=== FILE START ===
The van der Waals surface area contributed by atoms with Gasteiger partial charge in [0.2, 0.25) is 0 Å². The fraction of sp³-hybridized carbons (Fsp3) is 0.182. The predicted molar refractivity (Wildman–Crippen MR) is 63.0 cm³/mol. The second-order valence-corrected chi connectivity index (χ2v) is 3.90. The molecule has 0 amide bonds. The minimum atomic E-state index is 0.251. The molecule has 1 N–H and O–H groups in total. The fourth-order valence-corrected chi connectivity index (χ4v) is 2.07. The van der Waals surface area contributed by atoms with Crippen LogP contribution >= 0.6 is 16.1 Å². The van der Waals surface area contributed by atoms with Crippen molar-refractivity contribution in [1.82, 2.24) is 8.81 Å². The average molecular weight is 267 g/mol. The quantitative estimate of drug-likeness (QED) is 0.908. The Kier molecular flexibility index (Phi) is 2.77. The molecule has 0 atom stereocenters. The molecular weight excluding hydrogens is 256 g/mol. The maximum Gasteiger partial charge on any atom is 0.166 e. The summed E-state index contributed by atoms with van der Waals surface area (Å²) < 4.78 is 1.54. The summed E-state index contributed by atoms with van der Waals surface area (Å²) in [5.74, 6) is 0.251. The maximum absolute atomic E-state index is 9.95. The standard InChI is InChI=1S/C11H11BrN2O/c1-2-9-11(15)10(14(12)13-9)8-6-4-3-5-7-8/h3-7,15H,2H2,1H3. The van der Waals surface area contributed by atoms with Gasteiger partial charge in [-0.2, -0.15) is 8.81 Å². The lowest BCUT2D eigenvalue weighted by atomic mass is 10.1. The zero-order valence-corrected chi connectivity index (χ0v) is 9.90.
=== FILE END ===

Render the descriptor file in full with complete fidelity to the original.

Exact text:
The van der Waals surface area contributed by atoms with Gasteiger partial charge in [0.2, 0.25) is 0 Å². The fraction of sp³-hybridized carbons (Fsp3) is 0.182. The predicted molar refractivity (Wildman–Crippen MR) is 63.0 cm³/mol. The second-order valence-corrected chi connectivity index (χ2v) is 3.90. The molecule has 0 amide bonds. The minimum atomic E-state index is 0.251. The molecule has 1 N–H and O–H groups in total. The fourth-order valence-corrected chi connectivity index (χ4v) is 2.07. The van der Waals surface area contributed by atoms with Crippen LogP contribution >= 0.6 is 16.1 Å². The van der Waals surface area contributed by atoms with Crippen molar-refractivity contribution in [1.82, 2.24) is 8.81 Å². The average molecular weight is 267 g/mol. The quantitative estimate of drug-likeness (QED) is 0.908. The Kier molecular flexibility index (Phi) is 2.77. The molecule has 0 atom stereocenters. The molecular weight excluding hydrogens is 256 g/mol. The maximum Gasteiger partial charge on any atom is 0.166 e. The summed E-state index contributed by atoms with van der Waals surface area (Å²) < 4.78 is 1.54. The summed E-state index contributed by atoms with van der Waals surface area (Å²) in [5.74, 6) is 0.251. The maximum absolute atomic E-state index is 9.95. The standard InChI is InChI=1S/C11H11BrN2O/c1-2-9-11(15)10(14(12)13-9)8-6-4-3-5-7-8/h3-7,15H,2H2,1H3. The van der Waals surface area contributed by atoms with Gasteiger partial charge in [-0.2, -0.15) is 8.81 Å². The lowest BCUT2D eigenvalue weighted by atomic mass is 10.1. The zero-order valence-corrected chi connectivity index (χ0v) is 9.90.